“I had to change my diet and my conditioning,” George said of his time in Oklahoma City. “Coming from the East to the West was a big adjustment, but then playing alongside Russ was an even bigger adjustment. He’s a blur. He gets up and down the court so fast; he creates action so fast. You have to be ready.”

The stylistic mix in Houston has worked well enough, with the Rockets ranking in the top five in offensive efficiency and Harden averaging an astonishing 38.3 points, the highest mark during the three-point era. Westbrook has settled in as a second fiddle and has had moments, including a blow-by on George for a nifty layup Friday.

Yet there are still complications. Harden has faced significant defensive attention, in part because of injury issues around him and in part because Westbrook is not a shooting threat. George left Westbrook to double-team Harden on the final play Friday. When Harden passed the ball to Westbrook, George essentially dared him to shoot. Westbrook, who is hitting just 22 percent of his three-pointers, couldn’t resist and missed.

“The whole season, [opposing teams are] running double teams at me,” Harden lamented. “I’ve never seen that in an NBA game, where you’ve got really good defenders [on the ball] and you’ve got other guys running at a person on the top of the key. You all let me know the last time you’ve seen that.”

As Harden and Westbrook work through their spacing issues, Leonard and George are getting up to speed together after dealing with knee and shoulder injuries. Rivers said neither of his stars is in condition to play extended minutes as the primary defender on an opposing team’s star, and the Clippers rotated their matchups against the Rockets. When Leonard and George have been on the court together, though, the Clippers have played imposing defense and flashed a lethal late-game lineup.

The health topic, which probably will dog the Clippers all season as they seek to “load manage” Leonard, seemingly played a central role in the Thunder’s destruction. Down the stretch last season, George, who finished third in MVP voting, was battling shoulder injuries that limited his effectiveness and ultimately required two surgeries.

“It was a problem,” Oklahoma City Coach Billy Donovan said this week. “He was dealing with both of them. He fought through it. He never complained about it. It speaks to his character and toughness. You can’t go from where he was last year and then have that drop like he did [without something affecting him].”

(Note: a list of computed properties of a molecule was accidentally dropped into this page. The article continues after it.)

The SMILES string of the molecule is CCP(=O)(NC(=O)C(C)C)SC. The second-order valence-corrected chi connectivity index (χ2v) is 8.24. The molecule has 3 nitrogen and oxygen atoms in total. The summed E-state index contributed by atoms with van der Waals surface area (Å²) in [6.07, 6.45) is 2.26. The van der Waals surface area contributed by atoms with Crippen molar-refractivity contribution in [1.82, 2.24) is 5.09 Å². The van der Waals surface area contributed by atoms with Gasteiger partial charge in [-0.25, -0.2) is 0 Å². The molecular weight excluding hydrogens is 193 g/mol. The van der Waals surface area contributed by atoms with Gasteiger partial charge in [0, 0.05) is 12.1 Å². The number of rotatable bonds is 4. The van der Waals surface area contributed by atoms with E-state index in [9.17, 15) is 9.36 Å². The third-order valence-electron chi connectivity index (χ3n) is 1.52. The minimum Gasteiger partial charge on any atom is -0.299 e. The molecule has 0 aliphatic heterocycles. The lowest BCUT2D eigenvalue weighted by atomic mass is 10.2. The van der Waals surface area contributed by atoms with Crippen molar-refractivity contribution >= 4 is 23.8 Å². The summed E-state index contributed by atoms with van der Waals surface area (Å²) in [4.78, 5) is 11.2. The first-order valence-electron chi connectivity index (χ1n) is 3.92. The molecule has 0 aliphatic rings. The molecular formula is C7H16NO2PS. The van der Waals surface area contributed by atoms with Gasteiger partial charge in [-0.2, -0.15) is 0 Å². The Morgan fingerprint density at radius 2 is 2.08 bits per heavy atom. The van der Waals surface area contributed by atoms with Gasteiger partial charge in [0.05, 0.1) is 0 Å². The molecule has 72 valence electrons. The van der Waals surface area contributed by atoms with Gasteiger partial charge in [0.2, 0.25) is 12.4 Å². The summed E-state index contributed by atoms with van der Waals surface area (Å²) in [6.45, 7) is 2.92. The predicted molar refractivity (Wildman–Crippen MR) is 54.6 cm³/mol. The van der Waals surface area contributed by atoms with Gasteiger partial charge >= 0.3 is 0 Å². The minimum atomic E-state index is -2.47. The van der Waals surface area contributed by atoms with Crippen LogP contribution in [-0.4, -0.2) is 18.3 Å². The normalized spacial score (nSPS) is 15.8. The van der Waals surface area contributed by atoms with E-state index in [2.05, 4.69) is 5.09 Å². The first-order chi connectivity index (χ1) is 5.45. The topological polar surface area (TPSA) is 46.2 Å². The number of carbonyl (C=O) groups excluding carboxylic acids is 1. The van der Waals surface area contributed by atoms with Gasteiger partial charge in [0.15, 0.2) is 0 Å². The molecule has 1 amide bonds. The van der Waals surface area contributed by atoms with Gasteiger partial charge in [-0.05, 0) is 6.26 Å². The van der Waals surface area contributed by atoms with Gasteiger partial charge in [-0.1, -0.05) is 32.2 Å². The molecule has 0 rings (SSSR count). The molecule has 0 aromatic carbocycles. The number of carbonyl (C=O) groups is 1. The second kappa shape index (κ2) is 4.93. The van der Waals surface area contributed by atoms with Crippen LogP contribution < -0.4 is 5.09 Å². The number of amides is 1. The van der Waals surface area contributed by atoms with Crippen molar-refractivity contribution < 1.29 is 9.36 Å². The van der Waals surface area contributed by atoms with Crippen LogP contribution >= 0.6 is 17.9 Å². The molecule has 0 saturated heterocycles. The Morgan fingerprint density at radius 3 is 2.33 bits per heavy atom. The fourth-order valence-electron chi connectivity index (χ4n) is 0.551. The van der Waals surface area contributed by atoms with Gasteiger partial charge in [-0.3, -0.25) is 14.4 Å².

If George had been 100 percent, perhaps the Thunder doesn’t lose to the Portland Trail Blazers in the first round. If it doesn’t lose in the first round, perhaps George isn’t convinced that Leonard and the Clippers represent greener pastures. If George stays, perhaps Westbrook is still whipping Chesapeake Energy Arena into a frenzy.

Those scenarios are irrelevant now, replaced by the real possibility that the Clippers and Rockets meet in the 2020 playoffs, assuming Houston can maintain its offensive balance and Los Angeles can keep its stars on the court.

Westbrook, who cut short his postgame media availability, told Sports Illustrated last month that he was supportive of George’s decision to move on from Oklahoma City. His handling of George’s departure has been noticeably more cordial than his treatment of Kevin Durant’s 2016 decision to leave the Thunder. George, in turn, has had only nice things to say about Westbrook’s contributions to Houston’s strong start.

“I knew it was going to work [with Harden and Westbrook],” George said. “Russ is a winner. Russ wants to win. Russ will do whatever it takes to win. Russ puts his ego to the side. He allowed me to be myself and to be comfortable. I had one of the best years I’ve had while playing alongside him. Russ is a heck of a teammate.”

In other words, look for future showdowns between Westbrook and George to be hard-fought but devoid of hard feelings.